The Giants have had only five general managers since 1974, a spell of stability and patience illustrated by the four Super Bowl trophies on display at their headquarters in East Rutherford, N.J. But it has been 10 years since their last title — five since their last playoff appearance — and that sliver of time might as well be an epoch in their universe.
The day after another fiasco of a Giants season reached its merciful conclusion, with a 22-7 home loss to Washington that dropped their record to 4-13, the team embarked on another overhaul. The Giants announced that their general manager, Dave Gettleman, had retired, but issued no such clarity on the status of the coach, Joe Judge.
Judge addressed the team on Monday, as usual, but was not made available to the news media, and the team’s owners did not acknowledge his status beyond a brief allusion in a statement.
In outlining his ideal qualities for Gettleman’s successor, the co-owner John Mara said the team’s next general manager will oversee all aspects of the Giants’ football operations — which includes coaching. It seems possible, then, that whomever the Giants wind up hiring, could elect to bring aboard their own coach rather than submit to the sort of arranged marriage that rarely works out.
For all the Giants’ front-office continuity across the last several decades, they have struggled to identify a coach with the staying power — and success — of Tom Coughlin, who stepped down in January 2016 after 12 seasons. His replacement, Ben McAdoo, reached the playoffs in his first season but didn’t make it through a second. The next two coaches, Pat Shurmur and Judge, both hired by Gettleman, have gone 19-46, the team’s worst four-year stretch since 1975-78.
Gettleman, 70, a longtime Giants executive who built the 2015 N.F.C. champion Carolina Panthers, inherited a team at the end of the 2017 season that had uncertainty at quarterback, a porous offensive line and a vacancy at head coach. He leaves a team with uncertainty at quarterback, a porous offensive line and, perhaps, a vacancy at head coach. For the first time in a while, the Giants are in worse straits than their co-tenant at MetLife Stadium, the Jets, who also went 4-13 but have a promising quarterback in Zach Wilson and the sound leadership of Coach Robert Saleh and General Manager Joe Douglas.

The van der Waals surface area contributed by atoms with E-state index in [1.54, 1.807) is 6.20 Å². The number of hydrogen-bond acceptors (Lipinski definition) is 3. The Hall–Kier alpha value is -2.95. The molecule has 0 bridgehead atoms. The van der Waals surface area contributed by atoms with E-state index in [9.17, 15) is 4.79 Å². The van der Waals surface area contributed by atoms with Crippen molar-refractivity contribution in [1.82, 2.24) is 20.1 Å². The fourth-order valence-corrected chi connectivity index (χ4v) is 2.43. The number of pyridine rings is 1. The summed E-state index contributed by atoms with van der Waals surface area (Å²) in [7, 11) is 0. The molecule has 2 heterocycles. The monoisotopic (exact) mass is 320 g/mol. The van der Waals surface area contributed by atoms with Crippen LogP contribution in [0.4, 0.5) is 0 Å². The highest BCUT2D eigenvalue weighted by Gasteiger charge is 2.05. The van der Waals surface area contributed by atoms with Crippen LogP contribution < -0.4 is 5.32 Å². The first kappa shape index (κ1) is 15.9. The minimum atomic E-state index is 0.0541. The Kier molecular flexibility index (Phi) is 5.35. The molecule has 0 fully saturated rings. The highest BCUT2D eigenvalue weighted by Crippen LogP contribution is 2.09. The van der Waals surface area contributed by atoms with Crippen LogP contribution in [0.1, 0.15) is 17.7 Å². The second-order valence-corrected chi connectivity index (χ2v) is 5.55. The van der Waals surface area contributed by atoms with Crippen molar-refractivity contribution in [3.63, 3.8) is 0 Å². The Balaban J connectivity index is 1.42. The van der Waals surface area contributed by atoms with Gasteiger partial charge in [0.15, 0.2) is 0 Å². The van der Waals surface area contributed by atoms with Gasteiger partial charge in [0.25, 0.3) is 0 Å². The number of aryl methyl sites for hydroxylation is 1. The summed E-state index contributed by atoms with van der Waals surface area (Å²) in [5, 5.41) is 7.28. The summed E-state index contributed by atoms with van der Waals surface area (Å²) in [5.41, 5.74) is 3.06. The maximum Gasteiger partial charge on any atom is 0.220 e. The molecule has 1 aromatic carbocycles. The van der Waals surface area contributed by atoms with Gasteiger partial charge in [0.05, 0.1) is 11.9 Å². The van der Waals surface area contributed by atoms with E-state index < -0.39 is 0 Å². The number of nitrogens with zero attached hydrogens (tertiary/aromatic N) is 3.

The Giants’ plunge into disarray under Gettleman has been both gradual and not unanticipated, dating to his first draft, in 2018: With the second overall pick he dismissed the diminished value of running backs by selecting Saquon Barkley instead of a quarterback, or even the elite guard Quenton Nelson.
Compromised by injuries and hurt by the Giants’ poor run-blocking, Barkley missed 18 games the last two seasons and rushed for just 627 yards with two touchdowns.
After the 2019 season, Mara said that he hoped Gettleman would remain general manager for many years and that the owners thought he was capable of assembling a “great” team. He did not.
In free agency, Gettleman doled out major contracts that backfired to offensive tackle Nate Solder ($62 million), and receivers Golden Tate ($37.5 million) and Kenny Golladay ($72 million). He signed receiver Odell Beckham Jr. to a huge extension, making him the league’s highest-paid receiver, and then traded him for players — Jabrill Peppers, Dexter Lawrence and Oshane Ximines — who haven’t developed into stars.
Gettleman also invested the 2019 sixth overall pick in Daniel Jones, who, playing behind a meager offensive line, has neither flopped nor offered demonstrable evidence that he should be viewed as the team’s long-term quarterback.
Gettleman did make shrewd moves, such as signing cornerback James Bradberry before the 2020 season; drafting left tackle Andrew Thomas and receiver Kadarius Toney; and trading back in last April’s draft — for his first time as a general manager — to amass another first-round choice in the 2022 draft.
The two premium selections, at Nos. 5 and 7, now convey to an as yet undetermined Giants executive the same charge entrusted to Gettleman four years ago: restore a fading franchise — the franchise of George Young and Ernie Accorsi and Jerry Reese — to respectability.